By Dianne H. Pilgrim
Director Emeritus and Senior Advisor for Special Projects,
Cooper-Hewitt, National Desing Museum, Smithsonian Institution
Russel Wright was an unusual combination of an American craftsman, industrial designer, and naturalist. Born of Quaker parents in Lebanon, Ohio, he grew up and began his professional career during a period of profound changes, when Americans began enjoying the benefits of enormous new wealth but also suffered overwhelming dislocation. The years between the world wars were a time of restlessness as a result of so many conflicting feelings: uneasiness but hope, fear but exuberance, experimentation and innovation. This frenzy was obvious in the designs of the 1920s, from costumes to interiors to furniture and accessories. Then came the crash of 1929 and the Depression, when people felt a need for unity and a symbol of hope. Streamlining became that American symbol, representing the power and speed of the machine.
RW was very aware that the Depression had brought a totally different way of living, stripped of servants to polish the silver, handle the porcelain dishes with care, wash the clothes, serve the meals. His insight that Americans wanted homes that were well designed and easy to care for led him to produce a series of housewares and furnishings-wrought of easily maintained materials like solid wood, spun aluminum, stainless steel, earthenware, paper, and plastic-that made him a household name. As he and his wife Mary, also a designer (as well as a brilliant businesswoman), noted in their pathbreaking 1950 book, "Guide to Easier Living", "our main thesis here is that formality is not necessary for beauty."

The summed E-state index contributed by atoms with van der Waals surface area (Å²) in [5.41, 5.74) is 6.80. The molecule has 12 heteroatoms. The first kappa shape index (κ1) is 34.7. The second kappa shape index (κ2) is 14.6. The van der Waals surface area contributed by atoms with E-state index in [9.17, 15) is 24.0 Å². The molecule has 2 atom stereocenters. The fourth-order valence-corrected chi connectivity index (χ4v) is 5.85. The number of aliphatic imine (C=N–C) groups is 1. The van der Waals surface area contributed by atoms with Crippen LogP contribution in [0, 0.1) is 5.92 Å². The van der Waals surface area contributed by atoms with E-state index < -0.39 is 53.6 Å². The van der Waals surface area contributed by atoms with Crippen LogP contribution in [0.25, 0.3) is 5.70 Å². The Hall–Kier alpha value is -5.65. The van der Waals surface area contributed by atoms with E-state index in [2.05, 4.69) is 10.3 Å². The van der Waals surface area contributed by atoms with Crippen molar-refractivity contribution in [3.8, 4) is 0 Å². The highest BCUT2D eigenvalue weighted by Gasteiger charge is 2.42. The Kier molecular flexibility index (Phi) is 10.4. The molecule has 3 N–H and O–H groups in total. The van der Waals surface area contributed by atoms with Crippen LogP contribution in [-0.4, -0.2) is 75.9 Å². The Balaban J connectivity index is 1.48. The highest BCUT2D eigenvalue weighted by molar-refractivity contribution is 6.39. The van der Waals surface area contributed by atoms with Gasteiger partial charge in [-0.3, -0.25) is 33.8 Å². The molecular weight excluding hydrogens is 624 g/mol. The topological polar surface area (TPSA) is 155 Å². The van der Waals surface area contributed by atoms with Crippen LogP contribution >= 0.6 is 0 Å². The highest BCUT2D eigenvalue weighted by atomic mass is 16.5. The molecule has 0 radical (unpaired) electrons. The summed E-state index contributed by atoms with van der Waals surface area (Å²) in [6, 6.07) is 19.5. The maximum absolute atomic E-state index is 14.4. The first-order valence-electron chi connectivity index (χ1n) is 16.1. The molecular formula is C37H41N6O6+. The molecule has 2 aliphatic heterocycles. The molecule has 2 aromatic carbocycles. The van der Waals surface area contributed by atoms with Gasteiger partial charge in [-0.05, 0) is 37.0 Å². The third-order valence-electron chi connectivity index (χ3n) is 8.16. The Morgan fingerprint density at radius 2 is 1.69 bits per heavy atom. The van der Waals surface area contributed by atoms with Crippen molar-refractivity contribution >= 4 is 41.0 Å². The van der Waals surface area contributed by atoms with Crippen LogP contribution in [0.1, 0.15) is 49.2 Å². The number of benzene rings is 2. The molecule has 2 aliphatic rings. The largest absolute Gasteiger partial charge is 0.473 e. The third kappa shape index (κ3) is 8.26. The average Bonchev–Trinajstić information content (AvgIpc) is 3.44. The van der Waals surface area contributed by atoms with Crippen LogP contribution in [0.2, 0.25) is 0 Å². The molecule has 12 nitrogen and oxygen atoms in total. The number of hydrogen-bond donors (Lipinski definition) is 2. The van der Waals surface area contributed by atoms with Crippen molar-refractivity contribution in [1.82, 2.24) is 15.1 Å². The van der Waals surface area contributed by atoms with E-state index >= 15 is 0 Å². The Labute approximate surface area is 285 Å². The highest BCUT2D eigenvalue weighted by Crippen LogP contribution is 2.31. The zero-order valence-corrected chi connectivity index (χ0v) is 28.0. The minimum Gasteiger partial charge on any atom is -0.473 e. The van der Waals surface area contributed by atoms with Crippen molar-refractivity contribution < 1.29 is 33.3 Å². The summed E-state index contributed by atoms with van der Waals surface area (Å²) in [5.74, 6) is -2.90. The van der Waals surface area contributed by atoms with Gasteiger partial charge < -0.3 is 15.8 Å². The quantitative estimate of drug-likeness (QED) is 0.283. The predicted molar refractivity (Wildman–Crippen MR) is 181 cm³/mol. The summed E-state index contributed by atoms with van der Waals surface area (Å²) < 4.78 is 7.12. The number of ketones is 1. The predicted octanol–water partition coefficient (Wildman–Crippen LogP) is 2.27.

An independent thinker, not a follower of the newest trends, RW helped create the concept of the industrial designer, an American phenomenon that emerged during the 1920s. An industrial designer is known for designing everything, for being a problem solver, and for being able to design for mass production. Unlike most industrial designers of his age, however, RW basically designed for the home with some work for offices, showrooms, and expositions.
RW also brought his special talents to bear on the relationship between design and natural settings. By the 1950s he was beginning to create an ecologically sensitive woodland garden on his estate, Manitoga, in Garrison, N.Y. During the 1960s he became a consultant to the National Park Service and focused on bringing people into the parks to enjoy nature. At Manitoga he had already begun building a residence and studio, which he named Dragon Rock, to explore ways of bringing daily life closer to nature.
RW was a craftsman at heart who wanted to make household pieces that were beautiful, useful, reasonably priced, and available to everybody. And there was the problem, a problem he struggled with all his life. At times he thought of himself as a failure, but as this book shows, nothing could be further from the truth. Every newlywed couple from the late 1930s through the 50s knew his name, stamped on the bottom of their new china, along with all the other useful and handsome objects that made them proud to be Americans. Today his pieces are prized by museums and avid collectors everywhere.
Dianne H. Pilgrim has had a distinguished career as a scholar and museum director. Her many publications include The Machine Age in America and The American Renaissance 1876-1917. She was curator and later chair of the Brooklyn Museum's Department of Decorative Arts, from 1973 to 1988, and then became director of the Cooper-Hewitt, National Design Museum, Smithsonian Institution.